Monday, August 8, 2016

We're figuring out the security problem (finally)

If you attended Black Hat last week, the single biggest message I kept hearing over and over again is that what we do today in the security industry isn't working. They say the first step is admitting you have a problem (and we have a big one). Of course it's easy to proclaim this, if you just look at the numbers it's pretty clear. The numbers haven't really ever been in our favor though, we've mostly ignored them in the past, I think we're taking real looks at them now.

Of course we have no clue what to do. Virtually every talk that touched on this topic at Black Hat had no actionable advice. If you were lucky they had one slide with what I would call mediocre to bad advice on it. It's OK though, a big part of this process is just admitting there is something wrong.

So the real question is if what we do today doesn't work, what does?

First, let's talk about nothing working. If you go to any security conference anywhere, there are a lot of security vendors. I mean A LOT and it's mostly accepted now that whatever they're selling isn't really going to help. I do wonder what would happen if nobody was running any sort of defensive technology. Would your organization be better or worse off if you got rid of your SIEM? I'm not sure if we can answer that without getting in a lot of trouble. There is also a ton of talk about Artificial Intelligence, which is a way to pretend a few regular expressions make things better. I don't think that's fooling anyone today. Real AI might do something clever someday, but if it's truly intelligent, it'll run away once it gets a look at what's going on. I wonder if we'll have a place for all the old outdated AIs to retire someday.

Now, on to the exciting what now part of this all.

It's no secret what we do today isn't very good. This is everything from security vendors selling products of dubious quality, to software vendors selling products of dubious quality. In the past there has never been any real demand for high quality software. The selling point has been to get the job done, not get the job done well and securely. Quality isn't free you know.

I've said this before, I'll keep saying it. The only way to see real change happen in software if is the market forces demand it. Today the market is pushing everything to zero cost. Quality isn't isn't free, so you're not going to see quality as a feature in the mythic race to zero. There are no winners in a race to zero.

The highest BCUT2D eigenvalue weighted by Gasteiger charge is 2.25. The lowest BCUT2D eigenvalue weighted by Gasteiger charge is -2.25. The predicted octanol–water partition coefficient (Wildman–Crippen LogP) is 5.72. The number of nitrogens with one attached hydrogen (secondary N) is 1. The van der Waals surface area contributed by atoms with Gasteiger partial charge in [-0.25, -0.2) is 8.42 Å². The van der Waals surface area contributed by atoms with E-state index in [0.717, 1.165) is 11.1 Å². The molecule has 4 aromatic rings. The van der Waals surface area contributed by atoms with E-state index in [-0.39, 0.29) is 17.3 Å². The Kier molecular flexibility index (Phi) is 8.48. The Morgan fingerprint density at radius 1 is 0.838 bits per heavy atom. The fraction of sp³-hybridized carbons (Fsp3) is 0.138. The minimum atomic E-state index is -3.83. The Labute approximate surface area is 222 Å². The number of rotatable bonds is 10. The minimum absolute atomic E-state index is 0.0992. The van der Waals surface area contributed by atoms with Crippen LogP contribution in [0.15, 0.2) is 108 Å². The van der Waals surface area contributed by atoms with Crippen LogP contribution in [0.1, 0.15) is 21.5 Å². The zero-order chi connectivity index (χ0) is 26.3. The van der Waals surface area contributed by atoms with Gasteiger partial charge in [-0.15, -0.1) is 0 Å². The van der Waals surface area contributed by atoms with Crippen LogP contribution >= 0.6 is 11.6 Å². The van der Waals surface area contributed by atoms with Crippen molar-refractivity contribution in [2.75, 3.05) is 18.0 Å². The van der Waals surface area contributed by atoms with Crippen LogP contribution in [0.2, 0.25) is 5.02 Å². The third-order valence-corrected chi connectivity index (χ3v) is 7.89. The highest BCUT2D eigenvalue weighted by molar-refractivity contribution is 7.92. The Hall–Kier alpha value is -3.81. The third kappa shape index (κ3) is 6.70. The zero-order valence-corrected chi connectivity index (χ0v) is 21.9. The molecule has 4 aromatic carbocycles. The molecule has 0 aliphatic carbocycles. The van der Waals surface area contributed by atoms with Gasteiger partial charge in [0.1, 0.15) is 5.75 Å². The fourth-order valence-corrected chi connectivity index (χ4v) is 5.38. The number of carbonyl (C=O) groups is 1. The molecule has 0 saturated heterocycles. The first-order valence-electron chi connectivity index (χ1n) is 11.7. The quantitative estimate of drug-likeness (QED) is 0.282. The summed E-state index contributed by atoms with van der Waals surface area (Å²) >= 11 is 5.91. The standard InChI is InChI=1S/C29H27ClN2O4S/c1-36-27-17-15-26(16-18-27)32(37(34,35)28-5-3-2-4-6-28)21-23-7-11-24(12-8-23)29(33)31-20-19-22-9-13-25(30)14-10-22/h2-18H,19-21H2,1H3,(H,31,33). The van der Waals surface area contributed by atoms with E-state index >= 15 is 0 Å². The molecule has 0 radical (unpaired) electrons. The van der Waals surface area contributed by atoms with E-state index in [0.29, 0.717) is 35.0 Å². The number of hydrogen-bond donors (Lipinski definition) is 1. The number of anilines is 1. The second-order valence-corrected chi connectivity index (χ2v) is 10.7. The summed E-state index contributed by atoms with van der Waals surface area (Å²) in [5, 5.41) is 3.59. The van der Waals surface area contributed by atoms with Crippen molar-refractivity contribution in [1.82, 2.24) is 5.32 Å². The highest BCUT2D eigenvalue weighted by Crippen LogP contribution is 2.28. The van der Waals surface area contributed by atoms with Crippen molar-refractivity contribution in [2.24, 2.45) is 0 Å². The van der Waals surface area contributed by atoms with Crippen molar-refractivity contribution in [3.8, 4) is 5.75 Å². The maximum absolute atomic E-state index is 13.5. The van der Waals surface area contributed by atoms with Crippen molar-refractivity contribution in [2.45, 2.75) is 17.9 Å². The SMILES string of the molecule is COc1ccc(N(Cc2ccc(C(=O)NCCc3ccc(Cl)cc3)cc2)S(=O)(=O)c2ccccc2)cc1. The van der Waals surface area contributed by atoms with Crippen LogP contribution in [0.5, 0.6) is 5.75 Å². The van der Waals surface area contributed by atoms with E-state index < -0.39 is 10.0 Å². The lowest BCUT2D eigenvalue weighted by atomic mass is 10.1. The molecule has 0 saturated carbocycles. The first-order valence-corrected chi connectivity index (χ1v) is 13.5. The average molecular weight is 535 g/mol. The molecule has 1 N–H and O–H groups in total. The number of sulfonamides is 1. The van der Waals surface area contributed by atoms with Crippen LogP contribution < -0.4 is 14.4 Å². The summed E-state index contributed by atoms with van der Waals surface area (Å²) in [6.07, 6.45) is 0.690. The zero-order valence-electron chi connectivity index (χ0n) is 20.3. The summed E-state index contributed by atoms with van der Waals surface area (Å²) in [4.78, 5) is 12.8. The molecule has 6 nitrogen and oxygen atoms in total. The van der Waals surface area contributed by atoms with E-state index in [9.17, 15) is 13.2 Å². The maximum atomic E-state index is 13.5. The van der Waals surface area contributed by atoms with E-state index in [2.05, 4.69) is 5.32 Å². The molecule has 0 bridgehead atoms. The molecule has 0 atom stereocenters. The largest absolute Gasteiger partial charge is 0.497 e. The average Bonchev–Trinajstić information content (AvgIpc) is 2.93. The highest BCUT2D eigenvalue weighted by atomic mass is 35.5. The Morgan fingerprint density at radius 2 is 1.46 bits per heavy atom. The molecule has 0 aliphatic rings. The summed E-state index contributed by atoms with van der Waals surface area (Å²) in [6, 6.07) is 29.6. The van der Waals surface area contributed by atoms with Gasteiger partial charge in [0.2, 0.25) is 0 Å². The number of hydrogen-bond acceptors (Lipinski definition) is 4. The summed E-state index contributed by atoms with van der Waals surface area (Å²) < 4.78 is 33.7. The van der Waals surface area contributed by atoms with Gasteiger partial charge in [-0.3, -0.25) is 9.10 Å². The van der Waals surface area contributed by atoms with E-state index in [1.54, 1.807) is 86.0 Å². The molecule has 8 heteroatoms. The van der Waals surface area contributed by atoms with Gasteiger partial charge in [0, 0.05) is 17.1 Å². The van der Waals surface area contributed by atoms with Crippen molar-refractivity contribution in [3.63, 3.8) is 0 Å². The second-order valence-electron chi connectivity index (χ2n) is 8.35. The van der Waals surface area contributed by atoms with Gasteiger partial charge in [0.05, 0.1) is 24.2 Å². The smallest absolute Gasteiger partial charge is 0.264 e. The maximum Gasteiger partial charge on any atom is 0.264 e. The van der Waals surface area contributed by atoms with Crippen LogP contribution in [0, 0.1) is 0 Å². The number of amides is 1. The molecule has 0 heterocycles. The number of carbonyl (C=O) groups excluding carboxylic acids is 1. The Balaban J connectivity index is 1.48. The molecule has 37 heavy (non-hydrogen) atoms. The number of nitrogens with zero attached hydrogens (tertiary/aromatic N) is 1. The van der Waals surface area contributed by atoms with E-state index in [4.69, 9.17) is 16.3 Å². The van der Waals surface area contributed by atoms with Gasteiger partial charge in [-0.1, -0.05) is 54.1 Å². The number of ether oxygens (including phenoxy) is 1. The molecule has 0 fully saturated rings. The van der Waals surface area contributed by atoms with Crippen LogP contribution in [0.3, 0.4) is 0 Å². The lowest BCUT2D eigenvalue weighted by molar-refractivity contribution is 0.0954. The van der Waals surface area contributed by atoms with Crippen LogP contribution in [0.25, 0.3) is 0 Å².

There are two forces we should be watching very closely right now. The first is the insurance industry. The second is regulation.

Insurance is easy enough to understand. The idea is you pay a company so when you get hacked (and the way things stand today this is an absolute certainty) they help you recover financially. You want to ensure you get more money back than you paid in, they want to ensure they take in more than they pay out. Nobody knows how this works today. Is some software better than others? What about how you train your staff or setup your network? In the real world when you get insurance they make you prove you're doing things correctly. You can't insure stupidity and recklessness. Eventually as companies want insurance to protect against losses, the insurance industry will demand certain behaviors. How this all plays will be interesting given anyone with a computer can write and run software.

Regulation is also an interesting place to watch. It's generally feared by many organizations as regulation by definition can only lag industry trends, and quite often regulation adds a lot of cost and complexity to any products. In the world of IoT though this could make sense. When you have devices can literally kill you, you don't want anyone building whatever they want using only the lowest quality parts available. In order for regulation to work though we need independent labs, which don't really exist today for software. There are some efforts underway (it's an exercise for the reader to research these). The thing to remember is it's going to be easy to proclaim today's efforts as useless or stupid. They might be, but you have to start somewhere, make mistakes, fix your mistakes, and improve your process. There were people who couldn't imagine a car replacing a horse. Don't be that person.

Where now?

The end game here is a safer better world. Someday I hope we will sip tea on a porch, watching our robot overlords rule us, and talk about how bad things used to be. Here's the single most important part of this post. You're either part of the solution or you're part of the problem. If you want to nay-say and talk about how stupid these efforts all are, stay out of the way. You're part of an old dying world that has no place in the future. Things will change because they must. There is no secret option C where everything stays the same. We've already lost, we got it wrong the first time around, it's time to get it right.